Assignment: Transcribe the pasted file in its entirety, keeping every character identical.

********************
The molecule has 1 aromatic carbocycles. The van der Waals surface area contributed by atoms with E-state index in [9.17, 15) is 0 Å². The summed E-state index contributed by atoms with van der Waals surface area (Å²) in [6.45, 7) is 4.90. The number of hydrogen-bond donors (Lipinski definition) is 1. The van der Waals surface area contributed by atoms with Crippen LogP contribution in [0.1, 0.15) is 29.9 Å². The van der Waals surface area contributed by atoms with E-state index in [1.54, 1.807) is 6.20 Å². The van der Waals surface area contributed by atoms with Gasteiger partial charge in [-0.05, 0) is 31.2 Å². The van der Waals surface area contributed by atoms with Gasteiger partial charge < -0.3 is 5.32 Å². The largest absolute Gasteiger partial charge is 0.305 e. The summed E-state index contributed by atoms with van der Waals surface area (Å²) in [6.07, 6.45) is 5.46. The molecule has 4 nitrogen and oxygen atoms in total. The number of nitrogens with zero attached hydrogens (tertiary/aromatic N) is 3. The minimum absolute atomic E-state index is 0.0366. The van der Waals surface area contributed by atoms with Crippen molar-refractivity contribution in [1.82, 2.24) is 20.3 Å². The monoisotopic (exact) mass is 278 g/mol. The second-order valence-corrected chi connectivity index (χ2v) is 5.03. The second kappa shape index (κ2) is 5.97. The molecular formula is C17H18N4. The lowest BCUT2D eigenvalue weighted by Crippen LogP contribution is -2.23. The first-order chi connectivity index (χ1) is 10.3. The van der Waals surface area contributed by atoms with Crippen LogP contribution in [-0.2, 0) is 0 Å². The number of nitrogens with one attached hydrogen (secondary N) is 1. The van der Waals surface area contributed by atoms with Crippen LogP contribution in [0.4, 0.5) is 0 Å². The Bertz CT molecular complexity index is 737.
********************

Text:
The molecule has 1 aromatic carbocycles. The van der Waals surface area contributed by atoms with E-state index in [9.17, 15) is 0 Å². The summed E-state index contributed by atoms with van der Waals surface area (Å²) in [6.45, 7) is 4.90. The number of hydrogen-bond donors (Lipinski definition) is 1. The van der Waals surface area contributed by atoms with Crippen LogP contribution in [0.1, 0.15) is 29.9 Å². The van der Waals surface area contributed by atoms with E-state index in [1.54, 1.807) is 6.20 Å². The van der Waals surface area contributed by atoms with Gasteiger partial charge in [-0.05, 0) is 31.2 Å². The van der Waals surface area contributed by atoms with Gasteiger partial charge < -0.3 is 5.32 Å². The largest absolute Gasteiger partial charge is 0.305 e. The summed E-state index contributed by atoms with van der Waals surface area (Å²) in [6.07, 6.45) is 5.46. The molecule has 4 nitrogen and oxygen atoms in total. The number of nitrogens with zero attached hydrogens (tertiary/aromatic N) is 3. The minimum absolute atomic E-state index is 0.0366. The van der Waals surface area contributed by atoms with Crippen molar-refractivity contribution in [1.82, 2.24) is 20.3 Å². The monoisotopic (exact) mass is 278 g/mol. The second-order valence-corrected chi connectivity index (χ2v) is 5.03. The second kappa shape index (κ2) is 5.97. The molecular formula is C17H18N4. The lowest BCUT2D eigenvalue weighted by Crippen LogP contribution is -2.23. The first-order chi connectivity index (χ1) is 10.3. The van der Waals surface area contributed by atoms with Crippen LogP contribution in [-0.2, 0) is 0 Å². The number of nitrogens with one attached hydrogen (secondary N) is 1. The van der Waals surface area contributed by atoms with Crippen LogP contribution in [0.4, 0.5) is 0 Å². The Bertz CT molecular complexity index is 737.